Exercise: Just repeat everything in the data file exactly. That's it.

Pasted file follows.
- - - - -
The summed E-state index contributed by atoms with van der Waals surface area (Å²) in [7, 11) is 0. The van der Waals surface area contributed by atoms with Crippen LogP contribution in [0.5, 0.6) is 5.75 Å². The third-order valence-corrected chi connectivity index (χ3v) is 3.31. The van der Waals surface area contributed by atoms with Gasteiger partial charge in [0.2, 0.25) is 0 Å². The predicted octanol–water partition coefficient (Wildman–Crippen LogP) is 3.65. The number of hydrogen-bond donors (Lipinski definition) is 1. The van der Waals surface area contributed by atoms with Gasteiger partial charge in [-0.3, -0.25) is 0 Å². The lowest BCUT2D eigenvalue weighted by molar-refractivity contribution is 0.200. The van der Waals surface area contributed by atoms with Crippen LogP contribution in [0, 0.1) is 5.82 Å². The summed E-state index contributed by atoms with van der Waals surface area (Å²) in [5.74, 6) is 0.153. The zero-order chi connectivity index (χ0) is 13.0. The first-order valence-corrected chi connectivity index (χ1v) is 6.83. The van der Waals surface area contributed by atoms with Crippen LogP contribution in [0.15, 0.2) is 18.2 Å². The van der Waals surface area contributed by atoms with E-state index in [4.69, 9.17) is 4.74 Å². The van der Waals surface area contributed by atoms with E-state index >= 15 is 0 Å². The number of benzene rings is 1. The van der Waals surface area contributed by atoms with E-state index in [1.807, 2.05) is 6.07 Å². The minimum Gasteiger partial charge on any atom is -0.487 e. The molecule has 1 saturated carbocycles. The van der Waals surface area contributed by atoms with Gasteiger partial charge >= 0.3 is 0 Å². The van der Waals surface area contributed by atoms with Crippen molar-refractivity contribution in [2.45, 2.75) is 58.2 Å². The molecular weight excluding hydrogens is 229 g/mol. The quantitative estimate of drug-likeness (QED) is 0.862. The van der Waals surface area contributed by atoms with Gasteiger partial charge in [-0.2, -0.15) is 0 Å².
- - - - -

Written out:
The summed E-state index contributed by atoms with van der Waals surface area (Å²) in [7, 11) is 0. The van der Waals surface area contributed by atoms with Crippen LogP contribution in [0.5, 0.6) is 5.75 Å². The third-order valence-corrected chi connectivity index (χ3v) is 3.31. The van der Waals surface area contributed by atoms with Gasteiger partial charge in [0.2, 0.25) is 0 Å². The predicted octanol–water partition coefficient (Wildman–Crippen LogP) is 3.65. The number of hydrogen-bond donors (Lipinski definition) is 1. The van der Waals surface area contributed by atoms with Gasteiger partial charge in [-0.3, -0.25) is 0 Å². The lowest BCUT2D eigenvalue weighted by molar-refractivity contribution is 0.200. The van der Waals surface area contributed by atoms with Crippen LogP contribution in [0, 0.1) is 5.82 Å². The summed E-state index contributed by atoms with van der Waals surface area (Å²) in [5.74, 6) is 0.153. The zero-order chi connectivity index (χ0) is 13.0. The first-order valence-corrected chi connectivity index (χ1v) is 6.83. The van der Waals surface area contributed by atoms with Crippen LogP contribution in [0.15, 0.2) is 18.2 Å². The van der Waals surface area contributed by atoms with E-state index in [4.69, 9.17) is 4.74 Å². The van der Waals surface area contributed by atoms with E-state index >= 15 is 0 Å². The number of benzene rings is 1. The van der Waals surface area contributed by atoms with E-state index in [1.807, 2.05) is 6.07 Å². The minimum Gasteiger partial charge on any atom is -0.487 e. The molecule has 1 saturated carbocycles. The van der Waals surface area contributed by atoms with Gasteiger partial charge >= 0.3 is 0 Å². The van der Waals surface area contributed by atoms with Crippen molar-refractivity contribution in [2.45, 2.75) is 58.2 Å². The molecular weight excluding hydrogens is 229 g/mol. The quantitative estimate of drug-likeness (QED) is 0.862. The van der Waals surface area contributed by atoms with Gasteiger partial charge in [-0.2, -0.15) is 0 Å².